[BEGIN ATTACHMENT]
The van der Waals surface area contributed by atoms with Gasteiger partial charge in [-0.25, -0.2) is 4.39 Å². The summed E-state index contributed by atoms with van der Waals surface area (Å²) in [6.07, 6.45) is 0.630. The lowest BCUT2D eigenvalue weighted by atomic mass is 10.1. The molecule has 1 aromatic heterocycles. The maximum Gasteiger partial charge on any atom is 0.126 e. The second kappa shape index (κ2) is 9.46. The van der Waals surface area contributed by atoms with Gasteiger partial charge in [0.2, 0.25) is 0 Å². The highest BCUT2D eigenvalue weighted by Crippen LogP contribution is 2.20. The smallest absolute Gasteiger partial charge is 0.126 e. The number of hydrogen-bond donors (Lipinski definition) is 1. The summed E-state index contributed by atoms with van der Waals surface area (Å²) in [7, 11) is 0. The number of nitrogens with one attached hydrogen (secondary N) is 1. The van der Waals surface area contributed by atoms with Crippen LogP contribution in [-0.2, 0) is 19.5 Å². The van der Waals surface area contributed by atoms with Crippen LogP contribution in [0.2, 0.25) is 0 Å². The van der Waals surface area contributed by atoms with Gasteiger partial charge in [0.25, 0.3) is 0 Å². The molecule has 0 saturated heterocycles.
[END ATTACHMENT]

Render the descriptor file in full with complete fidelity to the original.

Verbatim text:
The van der Waals surface area contributed by atoms with Gasteiger partial charge in [-0.25, -0.2) is 4.39 Å². The summed E-state index contributed by atoms with van der Waals surface area (Å²) in [6.07, 6.45) is 0.630. The lowest BCUT2D eigenvalue weighted by atomic mass is 10.1. The molecule has 1 aromatic heterocycles. The maximum Gasteiger partial charge on any atom is 0.126 e. The second kappa shape index (κ2) is 9.46. The van der Waals surface area contributed by atoms with Gasteiger partial charge in [0.2, 0.25) is 0 Å². The highest BCUT2D eigenvalue weighted by Crippen LogP contribution is 2.20. The smallest absolute Gasteiger partial charge is 0.126 e. The number of hydrogen-bond donors (Lipinski definition) is 1. The summed E-state index contributed by atoms with van der Waals surface area (Å²) in [7, 11) is 0. The number of nitrogens with one attached hydrogen (secondary N) is 1. The van der Waals surface area contributed by atoms with Crippen LogP contribution in [-0.2, 0) is 19.5 Å². The van der Waals surface area contributed by atoms with Crippen LogP contribution in [0.2, 0.25) is 0 Å². The van der Waals surface area contributed by atoms with Gasteiger partial charge in [0.25, 0.3) is 0 Å². The molecule has 0 saturated heterocycles.